MOSCOW- In a recent press conference, Russian President Vladimir Putin announced that Russia will forthwith cut off all exports of self-righteous, hypocritical lectures. The full list is said to cover such subjects as “speeches about how the West has turned its back on traditional Christian morals and is on the path to destruction,” “self-serving speeches about Russia’s spiritual values and its historical mission,” and projections that “the West is doomed to collapse soon due to its tolerance and lack of traditional values.”
“It’s none of my concern as to where they get their self-righteous, hypocritical lectures from,” the president was quoted as saying when asked what this would mean for the nations targeted by the embargo. “Maybe Iran will have pity on them and pick up the slack. I frankly do not care.”
Foreign policy experts predict worse is to come as the open-ended presidential order leaves room for expansion in the future. Richard Bennett, head of the Passive-Aggressive Russian Rhetoric department of Columbia University, explained why this could mean trouble on the horizon.
According to Bennett, “Putin has the ability to expand these measures at his own discretion at any time. This means that we could see more items added to the ban list. In that case the West might face a total loss of inaccurate comparisons, chest-beating tirades about how Russia has “risen from her knees,” and public oaths to defend Russian soil from a potential NATO invasion made by teenagers whose parents bought their way out of the army.” Bennett’s calculations about the impact of further additions to the ban list were even more grim. “Some nations might find that their entire source of rants about same sex marriage and gay parades will dry up overnight. This could lead to hoarding and black market activity, not to mention the total ruin of firms whose entire business model relied on importing those products.”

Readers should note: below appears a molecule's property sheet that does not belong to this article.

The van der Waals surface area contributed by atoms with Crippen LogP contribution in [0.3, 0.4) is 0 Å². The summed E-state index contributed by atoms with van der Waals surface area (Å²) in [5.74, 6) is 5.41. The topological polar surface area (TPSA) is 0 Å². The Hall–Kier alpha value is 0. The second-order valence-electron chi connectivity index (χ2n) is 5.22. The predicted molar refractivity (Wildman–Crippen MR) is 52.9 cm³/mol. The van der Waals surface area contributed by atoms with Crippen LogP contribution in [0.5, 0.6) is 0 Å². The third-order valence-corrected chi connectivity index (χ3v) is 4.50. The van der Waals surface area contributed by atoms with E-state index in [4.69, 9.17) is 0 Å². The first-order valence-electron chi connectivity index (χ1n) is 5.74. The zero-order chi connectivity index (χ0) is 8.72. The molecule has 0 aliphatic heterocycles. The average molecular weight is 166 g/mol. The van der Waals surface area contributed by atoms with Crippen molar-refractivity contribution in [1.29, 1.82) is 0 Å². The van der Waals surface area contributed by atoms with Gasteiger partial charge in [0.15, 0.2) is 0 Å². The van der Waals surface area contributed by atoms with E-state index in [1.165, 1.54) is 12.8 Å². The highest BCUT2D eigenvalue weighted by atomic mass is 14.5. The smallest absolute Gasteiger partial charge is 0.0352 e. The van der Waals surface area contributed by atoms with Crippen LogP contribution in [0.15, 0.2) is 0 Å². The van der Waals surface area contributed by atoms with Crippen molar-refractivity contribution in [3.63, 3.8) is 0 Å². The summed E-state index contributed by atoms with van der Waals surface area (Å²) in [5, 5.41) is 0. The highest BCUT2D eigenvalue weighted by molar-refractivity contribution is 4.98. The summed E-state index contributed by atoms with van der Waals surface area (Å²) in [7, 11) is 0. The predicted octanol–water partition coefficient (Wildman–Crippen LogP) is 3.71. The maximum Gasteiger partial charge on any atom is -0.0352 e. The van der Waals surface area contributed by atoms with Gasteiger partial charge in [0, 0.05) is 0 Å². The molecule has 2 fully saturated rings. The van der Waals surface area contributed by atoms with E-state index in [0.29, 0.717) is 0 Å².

Bennett went on to explain that absent this flow of embarrassing, impotent rage, both the US and EU might have to “go shopping” for new sources of utterly ineffective, passive-aggressive hostility. Immediate reactions pointed toward China, but when asked about the matter, Chinese president Xi Jinping gave a categorically negative answer.
“China will never replace Russia’s role as an exporter of hypocritical rants and passive-aggressive angst to the West,” the Chinese leader told reporters during an interview which happened to coincide with Putin’s recent announcement. “Here in China we are far too busy with trivial matters such as improving our economy, building our infrastructure, and raising people out of poverty by the millions. We cannot possibly take up Russia’s mantle in that sphere.”
Responses from US president Obama and EU leaders have been sporadic at best, but the White House did issue a statement assuring American citizens that if need be the United States has virtually “limitless reserves” of hypocrisy and self-righteousness. In the event that it becomes necessary to rely on those reserves, federal agencies have announced outreach programs to the nation’s Tea Party organizations and fundamentalist Christian churches, aimed at consolidating and stockpiling their hypocritical, self-righteous diatribes in order to offset any losses caused by the Russian ban.